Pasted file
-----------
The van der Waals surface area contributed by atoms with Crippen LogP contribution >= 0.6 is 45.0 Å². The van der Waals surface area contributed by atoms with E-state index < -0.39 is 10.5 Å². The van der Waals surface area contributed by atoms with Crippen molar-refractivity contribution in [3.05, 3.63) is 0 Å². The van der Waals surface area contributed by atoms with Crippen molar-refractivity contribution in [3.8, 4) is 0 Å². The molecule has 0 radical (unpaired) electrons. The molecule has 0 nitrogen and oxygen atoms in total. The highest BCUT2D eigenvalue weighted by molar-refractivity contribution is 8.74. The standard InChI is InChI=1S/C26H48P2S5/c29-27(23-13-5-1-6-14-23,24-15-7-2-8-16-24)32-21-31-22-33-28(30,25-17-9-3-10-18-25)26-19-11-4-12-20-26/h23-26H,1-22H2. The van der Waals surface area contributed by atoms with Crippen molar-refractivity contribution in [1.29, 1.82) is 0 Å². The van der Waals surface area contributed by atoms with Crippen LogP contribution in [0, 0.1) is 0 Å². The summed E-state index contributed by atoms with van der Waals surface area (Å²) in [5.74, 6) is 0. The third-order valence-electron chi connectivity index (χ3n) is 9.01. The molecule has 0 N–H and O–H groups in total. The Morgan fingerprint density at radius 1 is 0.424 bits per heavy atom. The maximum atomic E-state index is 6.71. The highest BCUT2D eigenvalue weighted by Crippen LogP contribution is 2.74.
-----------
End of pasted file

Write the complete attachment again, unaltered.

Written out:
The van der Waals surface area contributed by atoms with Crippen LogP contribution >= 0.6 is 45.0 Å². The van der Waals surface area contributed by atoms with E-state index < -0.39 is 10.5 Å². The van der Waals surface area contributed by atoms with Crippen molar-refractivity contribution in [3.05, 3.63) is 0 Å². The van der Waals surface area contributed by atoms with Crippen molar-refractivity contribution in [3.8, 4) is 0 Å². The molecule has 0 radical (unpaired) electrons. The molecule has 0 nitrogen and oxygen atoms in total. The highest BCUT2D eigenvalue weighted by molar-refractivity contribution is 8.74. The standard InChI is InChI=1S/C26H48P2S5/c29-27(23-13-5-1-6-14-23,24-15-7-2-8-16-24)32-21-31-22-33-28(30,25-17-9-3-10-18-25)26-19-11-4-12-20-26/h23-26H,1-22H2. The van der Waals surface area contributed by atoms with Crippen molar-refractivity contribution in [1.29, 1.82) is 0 Å². The van der Waals surface area contributed by atoms with Crippen LogP contribution in [0, 0.1) is 0 Å². The summed E-state index contributed by atoms with van der Waals surface area (Å²) in [5.74, 6) is 0. The third-order valence-electron chi connectivity index (χ3n) is 9.01. The molecule has 0 N–H and O–H groups in total. The Morgan fingerprint density at radius 1 is 0.424 bits per heavy atom. The maximum atomic E-state index is 6.71. The highest BCUT2D eigenvalue weighted by Crippen LogP contribution is 2.74.